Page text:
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Westchase Soccer Wins New Season at Glencliff Park With No Schedule Changes

Three months of debate regarding the Westchase Soccer Association’s impact on parking within Glencliff came to a close at the May 1 meeting of the Westchase Community Development District (CDD).

After hearing nearly two hours of discussion from residents and supervisors on both sides of the issue, CDD supervisors voted 4-1, with Supervisor Bill Casale in opposition, to renew the soccer association's exclusive right to use Glencliff Park fields for its 11-week fall season. The four hour meeting also saw supervisors adopt a preliminary budget for 2013 to establish a high water mark for county property tax notices.

At the heart of the soccer debate was whether supervisors would compel the Westchase Soccer Association (WSA) to accept changes to its current contract. In recent months, Supervisor Casale had pitched what he called a compromise between residents of Glencliff, who had submitted a petition with over 120 signatures expressing concerns about overflow parking, and the WSA. Casale’s plan called for the WSA, which currently plays three games concurrently over several hours on Saturday mornings, to commit to playing only two games at a time and extend play into the afternoon hours. Casale argued the schedule change would reduce the number of cars spilling out of the northern parking lot onto Glencliff Circle while allowing the district to take party reservations for that park’s pavilions during the season. Because of the WSA’s use of the park, the district currently refrains from taking reservations for parties on Saturdays there during soccer season.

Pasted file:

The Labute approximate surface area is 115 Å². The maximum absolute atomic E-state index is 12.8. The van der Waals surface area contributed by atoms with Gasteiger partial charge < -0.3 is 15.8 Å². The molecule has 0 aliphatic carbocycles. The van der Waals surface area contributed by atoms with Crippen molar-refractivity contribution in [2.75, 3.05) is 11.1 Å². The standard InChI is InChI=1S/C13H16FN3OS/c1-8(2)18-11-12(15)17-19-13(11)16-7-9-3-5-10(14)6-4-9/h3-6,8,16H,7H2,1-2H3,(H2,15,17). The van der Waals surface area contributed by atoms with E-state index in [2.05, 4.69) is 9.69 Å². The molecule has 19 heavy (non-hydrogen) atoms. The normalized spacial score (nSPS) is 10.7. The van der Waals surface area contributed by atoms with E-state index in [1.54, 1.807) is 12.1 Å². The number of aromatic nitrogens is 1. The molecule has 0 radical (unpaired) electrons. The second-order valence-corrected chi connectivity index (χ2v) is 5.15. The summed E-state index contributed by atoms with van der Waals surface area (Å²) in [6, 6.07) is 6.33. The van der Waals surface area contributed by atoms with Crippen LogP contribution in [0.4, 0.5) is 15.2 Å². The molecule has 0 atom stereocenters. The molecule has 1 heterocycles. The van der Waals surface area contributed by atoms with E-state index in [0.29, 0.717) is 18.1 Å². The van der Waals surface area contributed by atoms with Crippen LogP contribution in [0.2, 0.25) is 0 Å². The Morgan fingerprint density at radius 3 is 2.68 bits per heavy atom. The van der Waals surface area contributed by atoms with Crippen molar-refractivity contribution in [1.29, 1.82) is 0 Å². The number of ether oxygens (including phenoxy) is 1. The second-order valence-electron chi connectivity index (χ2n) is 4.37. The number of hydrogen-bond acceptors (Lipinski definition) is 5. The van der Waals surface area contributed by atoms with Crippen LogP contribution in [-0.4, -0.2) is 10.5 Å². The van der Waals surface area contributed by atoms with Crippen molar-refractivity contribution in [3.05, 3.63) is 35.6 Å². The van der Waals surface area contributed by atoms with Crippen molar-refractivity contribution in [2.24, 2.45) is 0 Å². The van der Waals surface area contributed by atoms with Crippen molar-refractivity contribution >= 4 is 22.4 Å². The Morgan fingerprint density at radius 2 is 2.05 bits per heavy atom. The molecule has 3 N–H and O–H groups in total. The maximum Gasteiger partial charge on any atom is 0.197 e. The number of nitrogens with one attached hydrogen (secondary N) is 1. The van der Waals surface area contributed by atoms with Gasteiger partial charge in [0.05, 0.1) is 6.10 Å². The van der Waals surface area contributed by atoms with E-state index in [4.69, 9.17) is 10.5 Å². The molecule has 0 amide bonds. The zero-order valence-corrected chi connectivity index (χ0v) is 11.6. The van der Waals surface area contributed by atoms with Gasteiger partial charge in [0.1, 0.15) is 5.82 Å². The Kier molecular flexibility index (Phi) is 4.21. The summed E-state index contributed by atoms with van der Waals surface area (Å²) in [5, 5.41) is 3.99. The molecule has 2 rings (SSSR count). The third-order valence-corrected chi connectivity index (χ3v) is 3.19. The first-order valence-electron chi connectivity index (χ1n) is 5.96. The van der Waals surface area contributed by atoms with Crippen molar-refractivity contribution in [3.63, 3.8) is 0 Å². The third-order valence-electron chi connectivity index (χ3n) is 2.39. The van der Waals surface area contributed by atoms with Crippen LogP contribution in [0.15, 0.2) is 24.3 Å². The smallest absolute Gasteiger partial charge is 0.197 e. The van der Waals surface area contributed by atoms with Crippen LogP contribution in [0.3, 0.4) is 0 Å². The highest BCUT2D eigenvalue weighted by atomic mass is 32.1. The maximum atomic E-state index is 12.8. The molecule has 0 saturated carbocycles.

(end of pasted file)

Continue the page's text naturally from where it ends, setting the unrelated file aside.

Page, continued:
“It’s a problem,” Casale stated of the parking. “I’ve just come up with a reasonable solution to the problem.”

Casale’s plan met with approval from Glencliff residents in attendance, represented by its Glencliff Voting Member (VM) Nick Palumba and Alternate VM Kathy Carlsen. Addressing the proposed schedule change, Carlsen said, “We were very pleased to see some restrictions be placed on the contract.” While saying that overflow parking hasn’t been a significant problem recently, Carlsen said she hoped the park would not be turned into a soccer facility with no restrictions on the league.

Agreeing, Palumba stated that Glencliff residents weren’t looking to have the league excluded from the park but simply desired limits on overflow parking.

The estimates of cars parked on Glencliff Circle during soccer games has varied among supervisors, WSA board members and Glencliff residents themselves. Supervisor Casale stated he had seen up to five cars. Carlsen stated there are usually one or two there. WSA official Greg Pinheiro stated the absolute worst he had seen was ten cars for a time period of 30 minutes.

Casale’s proposed changes to the contract, however, received strong pushback from CDD Chair Mark Ragusa, who participates in the WSA. Stating he had taken the time to observe parking during recent Saturdays the league was in session, Ragusa said, “I was floored there was still some perception among residents there is a safety issue.”